A Google search of the term ‘Superfood’ generates almost 10 million results, the majority of which are sourced from media organizations, health and nutrition websites and companies selling health-related supplements. For example, according to the Oxford English Dictionary, a superfood is defined as a type of food that is rich in nutrients and extremely beneficial for health and overall well-being. On the other hand, the Merriam-Webster dictionary , does not allude to the health benefits of superfoods and simply defines them as foods that contain high quantities of vitamins, minerals, nutrients, antioxidants and phytonutrients. Notwithstanding these definitions, broadly speaking, a superfood is generally perceived to be a type of food that has a higher nutritional density than most other food products.
There are about 40 substances the National Institutes of Health consider nutrients, mostly vitamins like A, B, D, K and E, along with trace minerals and certain fats and chemicals. But this sidesteps this whole group of compounds that we’ve come to think of as health-protective, like the bioflavonoids and the polyphenols and other antioxidants, which show promise in preventing disease, but are not fully understood.
While the use of the term superfood has been recorded as far back as the beginning of the 20th century, it has only recently become popular within the last fifteen years the USA, and in the past five years in Australia. The term is often used to grab your attention or sell you something, so I would say, buyer beware. Even for foods that have been studied, the data is modest, slim or none at all. In Australia, the clean eating trend is predominantly driven by social media, food bloggers, nutritionists and marketers. However, the definition menu varies greatly.
The pursuit of good health & the politics of good food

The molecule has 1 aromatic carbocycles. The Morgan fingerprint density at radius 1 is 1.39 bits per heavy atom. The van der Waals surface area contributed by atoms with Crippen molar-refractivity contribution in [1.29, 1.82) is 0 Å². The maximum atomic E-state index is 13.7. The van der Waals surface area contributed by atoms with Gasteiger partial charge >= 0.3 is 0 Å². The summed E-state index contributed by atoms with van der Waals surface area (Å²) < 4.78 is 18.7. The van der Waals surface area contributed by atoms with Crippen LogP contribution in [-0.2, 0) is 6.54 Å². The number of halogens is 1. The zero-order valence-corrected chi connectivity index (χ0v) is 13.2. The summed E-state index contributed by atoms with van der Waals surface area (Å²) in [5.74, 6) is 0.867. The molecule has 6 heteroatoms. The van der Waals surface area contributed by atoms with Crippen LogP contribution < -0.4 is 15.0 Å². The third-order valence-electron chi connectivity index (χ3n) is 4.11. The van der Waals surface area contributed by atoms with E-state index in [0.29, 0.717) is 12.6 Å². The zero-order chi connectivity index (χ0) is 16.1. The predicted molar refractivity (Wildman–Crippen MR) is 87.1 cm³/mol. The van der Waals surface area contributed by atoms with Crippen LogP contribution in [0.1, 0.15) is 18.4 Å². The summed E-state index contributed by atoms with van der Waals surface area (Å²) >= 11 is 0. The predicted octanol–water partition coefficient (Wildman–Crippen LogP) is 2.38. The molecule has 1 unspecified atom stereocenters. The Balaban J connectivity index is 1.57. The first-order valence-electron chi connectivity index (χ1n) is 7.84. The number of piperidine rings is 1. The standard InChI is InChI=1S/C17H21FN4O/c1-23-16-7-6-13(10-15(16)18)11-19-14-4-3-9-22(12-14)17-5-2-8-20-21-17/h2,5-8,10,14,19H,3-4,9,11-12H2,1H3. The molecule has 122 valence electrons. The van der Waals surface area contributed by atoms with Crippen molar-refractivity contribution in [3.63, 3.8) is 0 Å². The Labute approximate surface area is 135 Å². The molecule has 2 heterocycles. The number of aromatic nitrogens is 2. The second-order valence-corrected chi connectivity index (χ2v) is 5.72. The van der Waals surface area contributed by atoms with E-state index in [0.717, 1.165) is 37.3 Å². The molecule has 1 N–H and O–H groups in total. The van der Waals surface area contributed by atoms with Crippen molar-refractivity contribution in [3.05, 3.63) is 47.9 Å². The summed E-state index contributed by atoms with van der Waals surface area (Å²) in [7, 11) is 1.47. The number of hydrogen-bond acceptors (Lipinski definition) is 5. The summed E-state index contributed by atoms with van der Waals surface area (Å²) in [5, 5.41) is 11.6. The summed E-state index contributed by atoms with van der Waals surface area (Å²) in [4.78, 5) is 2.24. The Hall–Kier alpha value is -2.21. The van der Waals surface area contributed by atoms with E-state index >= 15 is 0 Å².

Good, natural, wholesome foodstuffs have successfully nourished the human race for millennia. They may have the best flavours, the best textures and the highest nutritional values. From a nutrition supplement perspective marketing campaigns suggest that consumers who purchase clean eating ingredients reap better health for the consumer. These foods boast superior health benefits to the consumer, however the claims are often unsubstantiated with scientific evidence of efficacy.
Dietary ideals have changed very much over the last century, just as ideals of what being a good citizen is. However, the relationship between dietary ideals and social ideals has remained consistent. Historically a good diet is one that provides that most nutrients, the most energy for work at the least possible cost. In 2014 a US study developed a classification scheme that defined national US nutrition guidelines that emphasize consumption of what they refer to as ‘powerhouse’ fruits and vegetables (PFV). These foods are strongly associated with reduced chronic disease risk; yet efforts to define PFV are lacking.
The consumer demand for the transparency of ingredients has never before seen such traction with the quest for authenticity about where our food comes from is gaining momentum. Do health food stakeholders have a duty of care when it comes to labelling their products, and ultimately decides if an ingredient is superior? Of course they do, and to be crystal clear, it is illegal to make health claims on products in Australia.
Quantum physics vs quinoa
Over the last two decades in Australia, we have seen a flight of new health foods, starting with wheatgrass in the mid nineties, to quinoa and sea vegetables, Goji berries, raw cacao, spirulina, acai, maca – ultimately arriving at Peak Kale. In the process of developing a theory I examined who decides what is a superfood, it is necessary to examine the scientific evidence that corroborates the classification of certain foods as superfoods to determine the veracity of possibly hyperbolic media reports.